Agnew and his devoted mother, his heart failed him, and he quite broke
down. After twenty-eight days they landed in Liverpool, strangers, poor,
knowing almost nothing of the world, but full of hope and enthusiasm.
They spent three weeks in Scotland and the north of England, and then
travelled through Belgium to Heidelberg. Bayard passed the first winter
in Frankfort, in the plainest quarters, and then, with his knapsack on
his back, visited Leipzig, Dresden, Prague, Vienna, and Munich. After
this he walked over the Alps, and through Northern Italy, spending four
months in Florence, and then visiting Rome. Often he was so poor that he
lived on twenty cents a day. Sometimes he was without food for nearly
two days, writing his natural and graphic letters when his ragged
clothes were wet through, and his body faint from fasting. But the
manly, enthusiastic youth always made friends by his good cheer and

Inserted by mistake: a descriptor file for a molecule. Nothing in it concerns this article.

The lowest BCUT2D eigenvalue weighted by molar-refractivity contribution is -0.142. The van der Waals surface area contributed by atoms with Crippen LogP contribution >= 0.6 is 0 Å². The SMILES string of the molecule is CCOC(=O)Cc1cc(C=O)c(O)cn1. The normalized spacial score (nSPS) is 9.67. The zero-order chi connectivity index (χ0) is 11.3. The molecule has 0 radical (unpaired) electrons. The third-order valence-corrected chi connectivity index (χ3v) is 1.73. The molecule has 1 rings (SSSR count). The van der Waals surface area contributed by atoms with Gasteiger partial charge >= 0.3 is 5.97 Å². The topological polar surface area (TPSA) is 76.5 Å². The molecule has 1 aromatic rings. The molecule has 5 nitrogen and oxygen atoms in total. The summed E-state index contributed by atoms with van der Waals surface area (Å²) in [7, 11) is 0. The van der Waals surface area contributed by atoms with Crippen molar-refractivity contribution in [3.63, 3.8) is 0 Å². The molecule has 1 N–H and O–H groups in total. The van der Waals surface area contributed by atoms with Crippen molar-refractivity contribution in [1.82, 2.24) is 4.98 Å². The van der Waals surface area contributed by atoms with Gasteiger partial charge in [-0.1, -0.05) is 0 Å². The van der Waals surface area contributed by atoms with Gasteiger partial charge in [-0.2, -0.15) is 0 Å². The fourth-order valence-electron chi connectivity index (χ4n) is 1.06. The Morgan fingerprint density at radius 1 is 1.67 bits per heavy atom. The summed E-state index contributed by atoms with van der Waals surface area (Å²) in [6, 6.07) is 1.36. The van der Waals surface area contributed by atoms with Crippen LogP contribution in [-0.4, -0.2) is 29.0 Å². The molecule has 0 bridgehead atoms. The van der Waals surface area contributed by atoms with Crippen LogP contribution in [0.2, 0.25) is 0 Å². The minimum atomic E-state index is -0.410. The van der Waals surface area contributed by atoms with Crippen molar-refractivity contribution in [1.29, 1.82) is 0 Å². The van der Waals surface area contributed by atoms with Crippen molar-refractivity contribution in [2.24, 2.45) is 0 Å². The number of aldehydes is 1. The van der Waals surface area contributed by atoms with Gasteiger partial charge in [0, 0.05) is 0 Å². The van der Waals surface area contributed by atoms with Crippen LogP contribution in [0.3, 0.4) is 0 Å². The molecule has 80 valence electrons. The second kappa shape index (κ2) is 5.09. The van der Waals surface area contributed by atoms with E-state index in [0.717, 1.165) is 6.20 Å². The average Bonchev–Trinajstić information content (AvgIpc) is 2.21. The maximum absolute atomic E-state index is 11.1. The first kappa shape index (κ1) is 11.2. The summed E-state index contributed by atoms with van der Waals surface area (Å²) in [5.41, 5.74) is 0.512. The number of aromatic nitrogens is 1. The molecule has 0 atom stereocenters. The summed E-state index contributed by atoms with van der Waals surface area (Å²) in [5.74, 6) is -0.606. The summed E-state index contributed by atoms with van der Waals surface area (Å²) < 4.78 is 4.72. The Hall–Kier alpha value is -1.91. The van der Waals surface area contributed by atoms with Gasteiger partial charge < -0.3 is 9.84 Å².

unselfishness.

At last he was in London, with but thirty cents to buy food and lodging.
But he had a poem of twelve hundred lines in his knapsack, which he
supposed any London publisher would be glad to accept. He offered it;
but it was "declined with thanks." The youth had not learned that Bayard
Taylor unknown, and Bayard Taylor famous in two hemispheres, were two
different names upon the title-page of a book. Publishers cannot usually
afford to do missionary work in their business; they print what will
sell. "Weak from sea-sickness," he says, "hungry, chilled, and without a
single acquaintance in the great city, my situation was about as
hopeless as it is possible to conceive."